WHC explains further in this regard that, as noted in the solicitation, it is conducting this procurement pursuant to the mandates of the Hanford Federal Facility Agreement and Consent Order (the Tri-Party Agreement), an agreement between the Department of Energy; the U.S. Environmental Protection Agency; and the Washington State Department of Ecology. The Tri-Party Agreement mandates retrieval and vitrification of defense nuclear processing wastes stored at the Hanford site; the agreement establishes milestones, enforceable through fines, for beginning melter testing and demonstration (September 1994); completion of melter feasibility and system operability tests and selection of reference melters (June 1996); and commencement of construction of the vitrification facility (December 1997). As a result, the solicitation generally cautioned that "[o]nly processes that are judged to be sufficiently developed for incorporation in plant design commencing in 1997 and brought on-line by 2005 will be considered."

Further, the solicitation established an "anticipated" date of September 1994, for initiation of phase I testing and provided in the statement of evaluation criteria for the highest rating under the criterion for schedule to be assigned to offerors that can start testing before September 30. The solicitation specifically required offerors to be ready to start testing not later than December 1, 1994, and under section F, entitled "Delivery/Performance," provided for performance under any delivery orders issued pursuant to the contract to be completed by December 30. In addition, the solicitation emphasized the importance of proposing mature, previously demonstrated technology. In this regard, the solicitation required offerors to describe the maturity of the proposed technology and listed maturity of technology, including past demonstrations or industrial applications, as one of the two most important subcriteria under the most important evaluation criterion (technical merit). Similarly, understanding of the technical requirements and prior experience conducting vitrification demonstration testing and successfully operating units were the two most important subcriteria under the evaluation criterion for seller qualifications.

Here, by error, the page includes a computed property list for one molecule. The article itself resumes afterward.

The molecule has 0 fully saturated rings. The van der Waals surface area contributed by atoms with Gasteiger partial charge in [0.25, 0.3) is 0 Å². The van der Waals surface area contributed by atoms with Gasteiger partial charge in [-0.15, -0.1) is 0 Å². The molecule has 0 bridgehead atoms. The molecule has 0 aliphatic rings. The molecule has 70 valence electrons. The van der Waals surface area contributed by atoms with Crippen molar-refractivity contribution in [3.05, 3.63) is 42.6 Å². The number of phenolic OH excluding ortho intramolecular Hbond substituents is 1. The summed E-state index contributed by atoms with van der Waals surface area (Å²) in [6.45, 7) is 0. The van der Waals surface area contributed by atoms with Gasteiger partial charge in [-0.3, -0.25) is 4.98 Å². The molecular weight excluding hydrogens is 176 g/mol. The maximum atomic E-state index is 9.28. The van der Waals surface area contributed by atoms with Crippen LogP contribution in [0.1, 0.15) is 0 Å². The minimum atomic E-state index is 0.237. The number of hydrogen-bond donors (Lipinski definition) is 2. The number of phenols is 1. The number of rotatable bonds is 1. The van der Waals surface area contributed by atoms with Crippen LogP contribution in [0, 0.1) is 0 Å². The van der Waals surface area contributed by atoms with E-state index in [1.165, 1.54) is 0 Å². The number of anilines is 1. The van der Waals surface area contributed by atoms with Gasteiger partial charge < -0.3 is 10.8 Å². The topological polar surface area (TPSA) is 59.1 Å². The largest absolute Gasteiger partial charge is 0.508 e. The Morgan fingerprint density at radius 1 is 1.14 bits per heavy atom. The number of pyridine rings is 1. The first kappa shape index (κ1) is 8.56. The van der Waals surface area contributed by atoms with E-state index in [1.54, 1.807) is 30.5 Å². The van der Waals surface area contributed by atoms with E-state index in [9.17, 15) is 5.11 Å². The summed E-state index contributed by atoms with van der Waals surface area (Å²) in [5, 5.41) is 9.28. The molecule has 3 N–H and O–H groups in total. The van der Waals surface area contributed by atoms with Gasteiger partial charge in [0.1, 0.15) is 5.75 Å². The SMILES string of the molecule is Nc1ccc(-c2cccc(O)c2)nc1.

WHC states that, although Vortec had previously demonstrated its combustion technology (in July 1993), the demonstration was unsuccessful. WHC explains that the feed injectors repeatedly fouled after short periods of melter operation, resulting in premature termination of the test runs; the desired waste loadings--i.e., the percentage of product represented by waste--were not demonstrated; and a substantial amount of the sodium in the liquid feed was volatilized to the off-gas system. Based upon the problems encountered during the test and their evaluation of Vortec's proposed system, WHC's evaluators expressed concern that the system was subject to excessive corrosion and the need for frequent maintenance. They anticipated that the feasible operating range likely would be limited and that the glass produced likely would be nonhomogeneous and vary in composition.